No Place for Cowards in Right-to-Work Debate
For release Nov. 16 and thereafter (675 words)
The 2012 legislature will be fraught with risk for Democrats and Republicans alike. At some point, lawmakers will have to vote on right-to-work legislation, and those votes will carry political consequences.
Those who support it will be targeted by the unions in ads, rallies and election propaganda. Those who oppose it will be blamed by the business sector for protecting organized labor at the expense of new job creation.
The Statehouse will be no place for cowards. That’s fine. We elect lawmakers to take stands on hard issues, not to cover their tails for the next election.
Last time the issue came up, the timid literally and figuratively ran for cover. Democrats fled Indiana and refused to return to work until Republicans made concessions. Republicans, wanting to push through some big education and budget items, tabled their right-to-work proposal.
Unlike last session, the debate will take no one by surprise. Of all the study committees appointed to look at issues between sessions, few were as visible as the Interim Study Committee on Employment chaired by Sen. Phil Boots, R-Crawfordsville. The committee, voting 5-4 on partisan lines, urged the legislature to consider a right-to-work law prohibiting unions and employers from requiring employees to pay dues to keep their job.
“Becoming a right-to-work state would likely bring more jobs to Indiana by making the state even more attractive to relocating and expanding companies,” the committee report said.
It’s still unclear whether or how aggressively Gov. Mitch Daniels will push for the legislation, although Republican supporters hope to have a strategy in place by Organizational Day, Nov. 22.
Democrats on the committee issued a minority report questioning the validity of the majority’s conclusions. Their bottom line? “This policy cannot simultaneously lower costs for employers and protect wages and jobs for employees.”
If the issue were limited to Indiana, it might not create commotion. But judging by media coverage of lesser collective-bargaining initiatives across the country, what happens here will make headlines. Last winter TV news featured almost daily reports on battles in Ohio and Wisconsin between Republican governors seeking to scale back public-employee union rights and organized labor. Notably, that had already happened here under Governor Daniels with less fanfare.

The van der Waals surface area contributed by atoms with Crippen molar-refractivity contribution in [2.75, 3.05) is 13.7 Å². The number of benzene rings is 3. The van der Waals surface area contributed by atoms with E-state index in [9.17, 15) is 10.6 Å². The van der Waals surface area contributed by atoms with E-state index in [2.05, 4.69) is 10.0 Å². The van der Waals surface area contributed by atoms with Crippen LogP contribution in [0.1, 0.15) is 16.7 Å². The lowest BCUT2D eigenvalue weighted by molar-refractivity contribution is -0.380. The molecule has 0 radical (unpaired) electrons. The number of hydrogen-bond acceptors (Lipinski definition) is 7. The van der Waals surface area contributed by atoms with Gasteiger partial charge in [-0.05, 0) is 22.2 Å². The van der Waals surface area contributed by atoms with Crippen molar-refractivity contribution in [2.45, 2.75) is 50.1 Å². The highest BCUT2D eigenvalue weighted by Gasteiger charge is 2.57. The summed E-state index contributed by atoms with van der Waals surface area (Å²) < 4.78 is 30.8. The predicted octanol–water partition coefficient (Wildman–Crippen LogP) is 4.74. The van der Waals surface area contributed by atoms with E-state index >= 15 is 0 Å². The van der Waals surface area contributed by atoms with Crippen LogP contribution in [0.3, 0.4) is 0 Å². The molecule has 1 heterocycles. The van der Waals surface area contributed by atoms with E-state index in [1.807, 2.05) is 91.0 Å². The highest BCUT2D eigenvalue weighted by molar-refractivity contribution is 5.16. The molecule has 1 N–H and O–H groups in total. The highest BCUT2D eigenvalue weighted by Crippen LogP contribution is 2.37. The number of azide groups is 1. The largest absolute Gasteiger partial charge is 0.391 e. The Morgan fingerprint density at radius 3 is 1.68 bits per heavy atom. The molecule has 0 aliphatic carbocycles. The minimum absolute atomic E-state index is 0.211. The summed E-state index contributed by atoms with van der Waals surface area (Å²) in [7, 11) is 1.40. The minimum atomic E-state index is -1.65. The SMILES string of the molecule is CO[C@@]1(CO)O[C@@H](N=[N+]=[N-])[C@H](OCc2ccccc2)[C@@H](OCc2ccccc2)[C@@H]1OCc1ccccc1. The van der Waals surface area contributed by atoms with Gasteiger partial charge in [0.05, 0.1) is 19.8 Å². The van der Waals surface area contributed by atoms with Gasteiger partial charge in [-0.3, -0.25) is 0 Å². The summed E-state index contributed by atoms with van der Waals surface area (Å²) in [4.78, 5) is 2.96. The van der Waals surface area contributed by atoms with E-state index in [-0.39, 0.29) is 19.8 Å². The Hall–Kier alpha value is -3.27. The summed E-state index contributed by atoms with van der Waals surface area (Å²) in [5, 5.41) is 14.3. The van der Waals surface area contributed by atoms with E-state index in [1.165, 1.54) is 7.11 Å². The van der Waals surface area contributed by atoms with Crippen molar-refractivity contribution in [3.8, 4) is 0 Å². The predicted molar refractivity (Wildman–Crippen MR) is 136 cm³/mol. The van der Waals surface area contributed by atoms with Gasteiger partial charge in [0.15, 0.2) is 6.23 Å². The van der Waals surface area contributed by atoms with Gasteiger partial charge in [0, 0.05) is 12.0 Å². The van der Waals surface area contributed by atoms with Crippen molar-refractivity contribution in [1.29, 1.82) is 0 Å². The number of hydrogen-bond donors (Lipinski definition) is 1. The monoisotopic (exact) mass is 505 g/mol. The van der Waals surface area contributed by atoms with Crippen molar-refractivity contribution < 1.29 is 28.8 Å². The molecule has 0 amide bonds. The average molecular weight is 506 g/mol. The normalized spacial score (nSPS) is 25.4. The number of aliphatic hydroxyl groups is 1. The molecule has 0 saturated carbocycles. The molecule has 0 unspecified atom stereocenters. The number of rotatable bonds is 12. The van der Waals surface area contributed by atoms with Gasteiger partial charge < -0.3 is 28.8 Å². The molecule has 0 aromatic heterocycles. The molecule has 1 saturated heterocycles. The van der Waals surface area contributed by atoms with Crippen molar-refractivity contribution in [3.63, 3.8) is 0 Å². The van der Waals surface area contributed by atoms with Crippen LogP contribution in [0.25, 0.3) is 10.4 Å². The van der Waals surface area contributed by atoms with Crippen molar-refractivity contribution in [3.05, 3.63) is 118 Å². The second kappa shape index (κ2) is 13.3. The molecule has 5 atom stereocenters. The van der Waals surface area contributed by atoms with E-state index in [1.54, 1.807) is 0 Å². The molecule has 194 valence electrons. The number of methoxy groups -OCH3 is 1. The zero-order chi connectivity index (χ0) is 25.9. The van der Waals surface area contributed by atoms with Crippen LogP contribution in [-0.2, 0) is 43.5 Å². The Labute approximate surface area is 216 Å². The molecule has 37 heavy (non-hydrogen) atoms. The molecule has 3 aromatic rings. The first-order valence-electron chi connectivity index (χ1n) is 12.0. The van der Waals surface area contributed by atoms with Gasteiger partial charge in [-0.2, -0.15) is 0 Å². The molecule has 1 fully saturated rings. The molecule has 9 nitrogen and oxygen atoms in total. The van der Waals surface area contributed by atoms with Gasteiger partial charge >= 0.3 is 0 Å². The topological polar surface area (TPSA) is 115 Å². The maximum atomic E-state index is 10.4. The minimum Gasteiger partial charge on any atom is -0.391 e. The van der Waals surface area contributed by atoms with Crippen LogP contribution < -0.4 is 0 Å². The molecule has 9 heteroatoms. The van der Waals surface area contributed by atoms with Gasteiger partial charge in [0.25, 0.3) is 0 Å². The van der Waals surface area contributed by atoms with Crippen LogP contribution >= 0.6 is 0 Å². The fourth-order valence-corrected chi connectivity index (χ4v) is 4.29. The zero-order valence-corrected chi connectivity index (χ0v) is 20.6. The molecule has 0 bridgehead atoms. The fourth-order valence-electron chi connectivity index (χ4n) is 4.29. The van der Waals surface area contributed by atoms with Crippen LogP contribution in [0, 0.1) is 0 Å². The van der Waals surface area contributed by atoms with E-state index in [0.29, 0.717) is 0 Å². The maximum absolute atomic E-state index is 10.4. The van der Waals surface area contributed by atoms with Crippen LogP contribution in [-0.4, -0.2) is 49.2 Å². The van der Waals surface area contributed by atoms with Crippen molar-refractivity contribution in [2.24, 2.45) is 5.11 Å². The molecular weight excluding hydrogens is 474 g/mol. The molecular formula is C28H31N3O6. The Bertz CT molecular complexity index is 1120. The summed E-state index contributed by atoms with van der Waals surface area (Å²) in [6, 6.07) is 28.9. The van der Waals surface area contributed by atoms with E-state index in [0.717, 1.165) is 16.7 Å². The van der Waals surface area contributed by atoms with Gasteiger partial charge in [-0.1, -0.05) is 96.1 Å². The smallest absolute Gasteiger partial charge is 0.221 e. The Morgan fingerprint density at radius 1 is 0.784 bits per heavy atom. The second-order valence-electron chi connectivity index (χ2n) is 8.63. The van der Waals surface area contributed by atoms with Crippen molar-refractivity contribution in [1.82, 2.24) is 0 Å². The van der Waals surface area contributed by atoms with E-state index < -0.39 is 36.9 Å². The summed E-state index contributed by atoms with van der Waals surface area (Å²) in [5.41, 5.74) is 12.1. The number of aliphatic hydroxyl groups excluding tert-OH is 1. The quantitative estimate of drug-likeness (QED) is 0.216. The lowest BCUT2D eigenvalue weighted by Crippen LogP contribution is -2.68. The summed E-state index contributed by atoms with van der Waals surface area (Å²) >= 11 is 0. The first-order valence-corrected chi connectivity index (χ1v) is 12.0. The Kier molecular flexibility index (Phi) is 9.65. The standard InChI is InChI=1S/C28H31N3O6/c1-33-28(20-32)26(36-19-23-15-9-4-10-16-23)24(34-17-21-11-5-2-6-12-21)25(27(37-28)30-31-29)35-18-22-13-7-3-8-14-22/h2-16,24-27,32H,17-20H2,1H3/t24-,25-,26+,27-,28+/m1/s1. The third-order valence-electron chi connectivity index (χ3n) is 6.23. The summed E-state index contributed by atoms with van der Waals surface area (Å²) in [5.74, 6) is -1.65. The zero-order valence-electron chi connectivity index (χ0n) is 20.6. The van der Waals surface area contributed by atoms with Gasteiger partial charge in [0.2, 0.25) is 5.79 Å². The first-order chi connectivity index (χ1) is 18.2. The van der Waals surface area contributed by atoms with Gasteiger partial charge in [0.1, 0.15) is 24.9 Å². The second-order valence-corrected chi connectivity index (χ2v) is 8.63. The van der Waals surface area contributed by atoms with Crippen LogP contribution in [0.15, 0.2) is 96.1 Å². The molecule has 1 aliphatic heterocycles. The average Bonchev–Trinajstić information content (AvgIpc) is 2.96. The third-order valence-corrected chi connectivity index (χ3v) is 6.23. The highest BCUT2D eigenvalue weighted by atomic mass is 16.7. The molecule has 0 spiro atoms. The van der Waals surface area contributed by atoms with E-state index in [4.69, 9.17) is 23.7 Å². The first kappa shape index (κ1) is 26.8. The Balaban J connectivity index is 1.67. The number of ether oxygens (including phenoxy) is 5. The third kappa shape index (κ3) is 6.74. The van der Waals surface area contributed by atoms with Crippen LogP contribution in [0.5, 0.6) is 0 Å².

Possibly a harbinger of union resurgence, voters in Ohio last week repealed their law curbing some collective-bargaining rights after an expensive AFL-CIO-backed initiative. Organized labor spent $24 million to distribute 4.1 million worksite fliers, knocked on 1.1 million doors and sent out 825,000 pieces of mail.
Unions fear right-to-work because it translates into lower union membership and lower wages in the states that have it, mostly in the South and West. Supporters have on their side two recent studies linking right-to-work with higher job growth and more disposable income for workers.
Currently, 22 states guarantee workers the option of joining a union while in 28 states employees can be required to pay union dues as a condition of employment. Indiana enacted right-to-work in 1957 but repealed it nine years later.
Except for Oklahoma, which passed a right-to-work law in 2001, there’s been no shift in the number of pro-business versus pro-union states for decades. For one thing, politicians are reluctant to entertain the inevitable showdown with labor. Also, it’s not an issue that motivates ordinary folks, in part because the semantics are confusing. Right-to-work doesn’t mean right to hold a job, but a right not to join a union.
Writing in the winter 2010 issue of Cato Journal, economist Richard Vedder notes that the politics of the matter favor inaction.
“The anti-right-to-work lobby is stronger than the pro-right-to-work one, but politicians probably also suspect that public opinion is generally supportive of right-to-work laws. These factors are roughly offsetting, so the politically optimal thing to do is nothing: don’t rock the boat.”
With their economies sputtering and the manufacturing sector permanently diminished, at least a dozen states are looking at right-to-work this year. Indiana will be a high-profile battleground: We could be the first Rust Belt state to go on record against mandatory unionism.
Andrea Neal is adjunct scholar with the Indiana Policy Review Foundation. Contact her at email@example.com.